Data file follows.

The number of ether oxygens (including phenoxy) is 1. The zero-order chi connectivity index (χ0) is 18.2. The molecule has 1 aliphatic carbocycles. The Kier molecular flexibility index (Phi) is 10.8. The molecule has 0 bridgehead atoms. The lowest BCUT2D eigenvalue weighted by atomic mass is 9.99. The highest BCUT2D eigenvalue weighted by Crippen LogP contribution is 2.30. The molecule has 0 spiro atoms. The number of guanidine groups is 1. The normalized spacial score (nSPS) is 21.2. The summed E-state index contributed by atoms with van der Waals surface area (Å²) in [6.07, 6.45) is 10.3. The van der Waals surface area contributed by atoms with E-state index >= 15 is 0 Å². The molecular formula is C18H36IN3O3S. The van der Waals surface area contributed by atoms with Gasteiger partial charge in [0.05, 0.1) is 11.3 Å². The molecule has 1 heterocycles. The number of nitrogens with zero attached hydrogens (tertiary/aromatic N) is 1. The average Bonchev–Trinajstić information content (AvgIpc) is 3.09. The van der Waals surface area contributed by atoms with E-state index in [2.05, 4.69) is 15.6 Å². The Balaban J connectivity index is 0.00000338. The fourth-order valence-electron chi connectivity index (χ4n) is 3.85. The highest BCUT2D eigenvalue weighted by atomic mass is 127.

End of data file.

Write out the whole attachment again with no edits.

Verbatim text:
The number of ether oxygens (including phenoxy) is 1. The zero-order chi connectivity index (χ0) is 18.2. The molecule has 1 aliphatic carbocycles. The Kier molecular flexibility index (Phi) is 10.8. The molecule has 0 bridgehead atoms. The lowest BCUT2D eigenvalue weighted by atomic mass is 9.99. The highest BCUT2D eigenvalue weighted by Crippen LogP contribution is 2.30. The molecule has 0 spiro atoms. The number of guanidine groups is 1. The normalized spacial score (nSPS) is 21.2. The summed E-state index contributed by atoms with van der Waals surface area (Å²) in [6.07, 6.45) is 10.3. The van der Waals surface area contributed by atoms with E-state index >= 15 is 0 Å². The molecular formula is C18H36IN3O3S. The van der Waals surface area contributed by atoms with Gasteiger partial charge in [0.05, 0.1) is 11.3 Å². The molecule has 1 heterocycles. The number of nitrogens with zero attached hydrogens (tertiary/aromatic N) is 1. The average Bonchev–Trinajstić information content (AvgIpc) is 3.09. The van der Waals surface area contributed by atoms with E-state index in [2.05, 4.69) is 15.6 Å². The Balaban J connectivity index is 0.00000338. The fourth-order valence-electron chi connectivity index (χ4n) is 3.85. The highest BCUT2D eigenvalue weighted by atomic mass is 127.